Life of Pi
David Magee (Novel: Yann Martel)
Suraj Sharma, Irrfan Khan, Tabu, Rafe Spall, Gérard Depardieu, Ayush Tandon, Gautam Belur, Ayan Khan, Mohd Abbas Khaleedi, Vibish Sivakumar
PG for emotional thematic content throughout, and some scary action sequences and peril
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A search for God in all things dominates a fraction of this wide-ranging epic about an Indian teenager trapped at see with a hungry tiger named Richard Parker.
Life of Pi is one of Ang Lee’s most adventurous films to date. Returning to the fantastical cinematic landscape that made Crouching Tiger, Hidden Dragon a magnificent spectacle, Lee takes us inside the charmed life of Pi Patel (Suraj Sharma) whose family is forced to move and ship their zoo overseas. During a great shipwreck, several of the animals flee and join Pi on a lifeboat, struggling to survive. The film is told in flashback as an elder Pi, played by the ever-present Irrfan Khan narrates his far-fetched story to a blocked writer played by Rafe Spall.
As his tale unravels, we discover Pi’s uneasy relationship with a large Bengal tiger from his family’s zoo. Determined to befriend or at least co-exist with Richard Parker, Pi creates a separate raft out of debris and float adrift on the vast ocean far from the safety of land, fresh water and home-cooked meals. As Pi, Sharma must dominate the screen for the vast majority of the film’s running time. Although Khan does a terrific job setting up his grim determination, fierce resistance and frequent bouts of defeatism, Sharma’s debut performance is a commanding one.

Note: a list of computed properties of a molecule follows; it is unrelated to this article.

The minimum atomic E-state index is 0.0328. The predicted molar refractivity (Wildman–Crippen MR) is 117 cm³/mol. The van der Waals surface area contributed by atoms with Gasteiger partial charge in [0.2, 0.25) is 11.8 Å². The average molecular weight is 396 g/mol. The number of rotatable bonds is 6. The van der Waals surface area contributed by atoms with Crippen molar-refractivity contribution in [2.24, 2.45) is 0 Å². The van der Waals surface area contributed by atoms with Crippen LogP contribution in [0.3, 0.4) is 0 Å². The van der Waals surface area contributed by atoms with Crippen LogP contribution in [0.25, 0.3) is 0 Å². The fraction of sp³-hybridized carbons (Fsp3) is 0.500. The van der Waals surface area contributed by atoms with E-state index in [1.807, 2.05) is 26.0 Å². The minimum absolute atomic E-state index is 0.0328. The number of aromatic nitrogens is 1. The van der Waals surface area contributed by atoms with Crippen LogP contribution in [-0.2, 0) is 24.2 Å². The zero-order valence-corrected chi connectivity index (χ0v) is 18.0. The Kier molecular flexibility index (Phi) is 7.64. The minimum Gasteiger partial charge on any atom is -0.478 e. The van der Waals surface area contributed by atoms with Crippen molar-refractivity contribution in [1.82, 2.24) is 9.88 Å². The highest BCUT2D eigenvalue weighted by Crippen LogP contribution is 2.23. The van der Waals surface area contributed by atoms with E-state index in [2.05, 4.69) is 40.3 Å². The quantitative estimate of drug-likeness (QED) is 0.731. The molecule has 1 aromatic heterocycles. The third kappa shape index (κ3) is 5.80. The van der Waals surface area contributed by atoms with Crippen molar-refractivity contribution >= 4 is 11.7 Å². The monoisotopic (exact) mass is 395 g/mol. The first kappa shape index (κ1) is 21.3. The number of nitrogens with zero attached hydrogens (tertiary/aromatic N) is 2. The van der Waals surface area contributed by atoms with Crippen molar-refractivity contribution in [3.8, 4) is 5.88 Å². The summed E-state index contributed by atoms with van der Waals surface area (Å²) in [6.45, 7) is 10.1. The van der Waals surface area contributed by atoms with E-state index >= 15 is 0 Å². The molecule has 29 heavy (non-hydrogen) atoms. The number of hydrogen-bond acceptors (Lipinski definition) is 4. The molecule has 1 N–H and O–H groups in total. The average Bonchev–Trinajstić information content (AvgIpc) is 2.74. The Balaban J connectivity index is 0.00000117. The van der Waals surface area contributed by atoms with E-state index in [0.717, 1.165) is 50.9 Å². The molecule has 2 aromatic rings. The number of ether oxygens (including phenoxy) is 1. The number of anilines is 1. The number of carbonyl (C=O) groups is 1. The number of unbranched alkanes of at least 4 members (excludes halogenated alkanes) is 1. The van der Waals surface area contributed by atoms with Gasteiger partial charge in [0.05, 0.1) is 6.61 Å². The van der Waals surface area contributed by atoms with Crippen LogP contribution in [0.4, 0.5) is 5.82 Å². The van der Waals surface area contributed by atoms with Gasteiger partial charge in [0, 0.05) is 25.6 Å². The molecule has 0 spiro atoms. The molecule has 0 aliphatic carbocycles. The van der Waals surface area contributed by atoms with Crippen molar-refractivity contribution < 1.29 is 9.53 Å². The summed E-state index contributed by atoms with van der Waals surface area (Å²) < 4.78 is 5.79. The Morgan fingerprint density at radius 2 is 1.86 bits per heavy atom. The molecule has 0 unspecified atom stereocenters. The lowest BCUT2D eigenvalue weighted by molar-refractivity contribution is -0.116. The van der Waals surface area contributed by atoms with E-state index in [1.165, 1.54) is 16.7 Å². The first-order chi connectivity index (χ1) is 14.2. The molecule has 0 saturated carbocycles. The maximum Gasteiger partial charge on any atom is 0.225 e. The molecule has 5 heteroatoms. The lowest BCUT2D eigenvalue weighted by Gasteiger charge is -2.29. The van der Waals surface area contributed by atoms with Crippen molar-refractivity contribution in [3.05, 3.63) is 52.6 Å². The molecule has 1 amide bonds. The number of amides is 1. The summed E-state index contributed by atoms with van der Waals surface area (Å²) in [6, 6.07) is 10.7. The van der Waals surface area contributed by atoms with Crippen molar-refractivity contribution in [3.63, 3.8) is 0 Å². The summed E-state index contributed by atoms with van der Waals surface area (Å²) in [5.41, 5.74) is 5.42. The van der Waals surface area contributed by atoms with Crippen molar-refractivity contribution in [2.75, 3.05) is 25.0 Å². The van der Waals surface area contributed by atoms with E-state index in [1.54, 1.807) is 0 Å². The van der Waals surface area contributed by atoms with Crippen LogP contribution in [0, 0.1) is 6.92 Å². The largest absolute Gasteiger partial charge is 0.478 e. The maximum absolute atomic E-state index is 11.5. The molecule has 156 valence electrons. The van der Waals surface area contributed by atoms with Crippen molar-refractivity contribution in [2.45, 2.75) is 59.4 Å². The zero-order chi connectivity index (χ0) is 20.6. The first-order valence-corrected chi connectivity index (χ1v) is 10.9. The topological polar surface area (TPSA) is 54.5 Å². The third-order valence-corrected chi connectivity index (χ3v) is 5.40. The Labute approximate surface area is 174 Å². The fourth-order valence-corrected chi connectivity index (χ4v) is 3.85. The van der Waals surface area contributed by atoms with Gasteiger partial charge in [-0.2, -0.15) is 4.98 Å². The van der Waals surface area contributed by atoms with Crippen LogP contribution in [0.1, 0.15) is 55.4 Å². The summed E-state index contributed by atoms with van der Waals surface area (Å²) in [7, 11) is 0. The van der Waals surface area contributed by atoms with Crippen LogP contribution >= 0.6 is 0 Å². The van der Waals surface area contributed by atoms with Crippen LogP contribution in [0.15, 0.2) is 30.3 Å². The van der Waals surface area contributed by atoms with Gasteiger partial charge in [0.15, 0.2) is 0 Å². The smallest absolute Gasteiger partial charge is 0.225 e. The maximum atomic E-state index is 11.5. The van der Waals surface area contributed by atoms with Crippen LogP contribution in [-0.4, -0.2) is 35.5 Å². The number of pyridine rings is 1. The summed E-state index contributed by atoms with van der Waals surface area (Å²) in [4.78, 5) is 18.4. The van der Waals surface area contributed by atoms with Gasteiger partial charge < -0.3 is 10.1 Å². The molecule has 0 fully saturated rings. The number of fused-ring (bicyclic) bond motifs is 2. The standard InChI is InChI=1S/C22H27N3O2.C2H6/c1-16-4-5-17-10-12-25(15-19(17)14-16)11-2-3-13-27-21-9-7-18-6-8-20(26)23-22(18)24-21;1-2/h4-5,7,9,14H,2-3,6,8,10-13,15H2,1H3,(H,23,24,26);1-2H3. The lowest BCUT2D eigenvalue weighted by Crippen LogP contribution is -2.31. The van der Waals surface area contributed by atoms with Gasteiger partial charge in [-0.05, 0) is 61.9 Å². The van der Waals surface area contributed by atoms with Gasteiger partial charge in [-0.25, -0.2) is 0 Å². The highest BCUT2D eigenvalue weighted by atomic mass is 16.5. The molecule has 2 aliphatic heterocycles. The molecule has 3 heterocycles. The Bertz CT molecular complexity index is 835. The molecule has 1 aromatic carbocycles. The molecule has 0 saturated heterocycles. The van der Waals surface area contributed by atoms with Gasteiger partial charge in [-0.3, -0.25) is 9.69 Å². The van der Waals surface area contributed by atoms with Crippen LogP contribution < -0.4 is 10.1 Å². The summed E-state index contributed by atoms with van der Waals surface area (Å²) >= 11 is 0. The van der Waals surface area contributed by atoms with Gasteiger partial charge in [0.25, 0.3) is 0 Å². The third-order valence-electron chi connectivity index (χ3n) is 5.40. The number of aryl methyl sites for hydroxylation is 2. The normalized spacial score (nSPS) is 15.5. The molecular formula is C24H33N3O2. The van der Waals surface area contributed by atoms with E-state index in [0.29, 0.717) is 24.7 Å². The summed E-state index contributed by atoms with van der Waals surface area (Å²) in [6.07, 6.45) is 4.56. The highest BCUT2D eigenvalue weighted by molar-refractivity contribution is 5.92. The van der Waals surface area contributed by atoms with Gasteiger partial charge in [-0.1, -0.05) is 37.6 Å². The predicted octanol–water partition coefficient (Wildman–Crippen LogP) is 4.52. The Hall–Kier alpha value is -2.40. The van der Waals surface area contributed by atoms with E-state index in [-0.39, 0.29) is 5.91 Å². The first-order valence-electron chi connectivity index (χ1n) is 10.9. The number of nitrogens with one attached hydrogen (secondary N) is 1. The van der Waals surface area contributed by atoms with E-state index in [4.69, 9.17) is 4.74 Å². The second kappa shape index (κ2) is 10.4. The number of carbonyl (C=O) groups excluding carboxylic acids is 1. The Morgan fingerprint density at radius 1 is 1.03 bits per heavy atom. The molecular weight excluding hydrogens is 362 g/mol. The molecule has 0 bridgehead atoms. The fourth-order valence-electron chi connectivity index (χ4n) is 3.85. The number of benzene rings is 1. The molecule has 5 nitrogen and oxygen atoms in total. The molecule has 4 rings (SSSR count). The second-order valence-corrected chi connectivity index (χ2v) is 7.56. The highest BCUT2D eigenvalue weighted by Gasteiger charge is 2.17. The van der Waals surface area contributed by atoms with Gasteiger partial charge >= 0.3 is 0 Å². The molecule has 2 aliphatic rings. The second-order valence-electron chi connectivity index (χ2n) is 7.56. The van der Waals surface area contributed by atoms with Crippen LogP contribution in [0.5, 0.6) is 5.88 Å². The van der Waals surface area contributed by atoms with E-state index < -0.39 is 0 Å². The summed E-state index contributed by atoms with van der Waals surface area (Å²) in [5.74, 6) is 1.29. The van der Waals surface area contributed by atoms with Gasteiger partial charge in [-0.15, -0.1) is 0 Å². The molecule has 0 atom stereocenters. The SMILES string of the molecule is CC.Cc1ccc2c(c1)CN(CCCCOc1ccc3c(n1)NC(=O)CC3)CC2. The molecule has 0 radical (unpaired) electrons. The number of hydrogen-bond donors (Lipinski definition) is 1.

There are few other characters in the film, including a too-brief appearance by Tabu as young Pi’s mother, Adil Hussain’s limited performance as his father, and a brief seemingly random cameo by Gérard Depardieu. None of the actors outside of Khan and Sharma have enough time to develop their characters, but that’s to be expected in a film called Life of Pi.
That isn’t to say there isn’t a central character other than Pi. Richard Parker is as significant a player in this drama as anyone and kudos to the wizards at Rhythm & Hues for their dazzling visual effects. Building their designs off a real Bengal tiger, R&H convey a wide range of emotions in their feline antagonist without making it feel cheap or misleading. Likewise, the brief scenes with the hyena, zebra and baboon are equally effective, and the CGI environment created around Pi at sea is certainly spectacular. This is a film that succeeds on the back of its tantalizing effects, but which ultimately lacks the layers of depth I have come to expect from Lee.
Lee looks for the unusual, hoping to capture an aspect of human existence that hasn’t been fairly represented on film very often before. From the gay love story of Brokeback Mountain to the twisting war-time political relationship in Lust, Caution, Lee excels when he’s focused on love in times of crisis, chaos or inconvenience. Life of Pi may be a personal film for Lee, but his appreciation of human emotion has been delivered more convincingly in the past than here.
For the majority of Life of Pi‘s running time, we’re trying to understand adult Pi’s comment that his story would help the listener discover God even if he or she didn’t previously believe it. And although Spall’s writer becomes taken with the story, there’s seldom a moment in the film where you feel like God has suddenly revealed himself to you. Such beliefs are in the eye of the viewer; however, so don’t go in expecting to find a lack of faith on display, merely go in with an open mind searching for what you believe.
Life of Pi is a film about finding your destiny. Swimming through a sea of conflict and danger to ultimately discover happiness if one isn’t subsumed by that which stands in the way. Discovering more about oneself or reaffirming one’s beliefs is a key tenet of a film like Life of Pi and while I cannot say I was much taken in by that concept, there’s little doubt that the film is a technological achievement with strong central precepts that may work individually. Whether you think you can find something in a film that largely takes place in the desolate wilds of the ocean should be your secondary concern. Find beauty in your truth and you will find the truth in your beauty.
March 8, 2013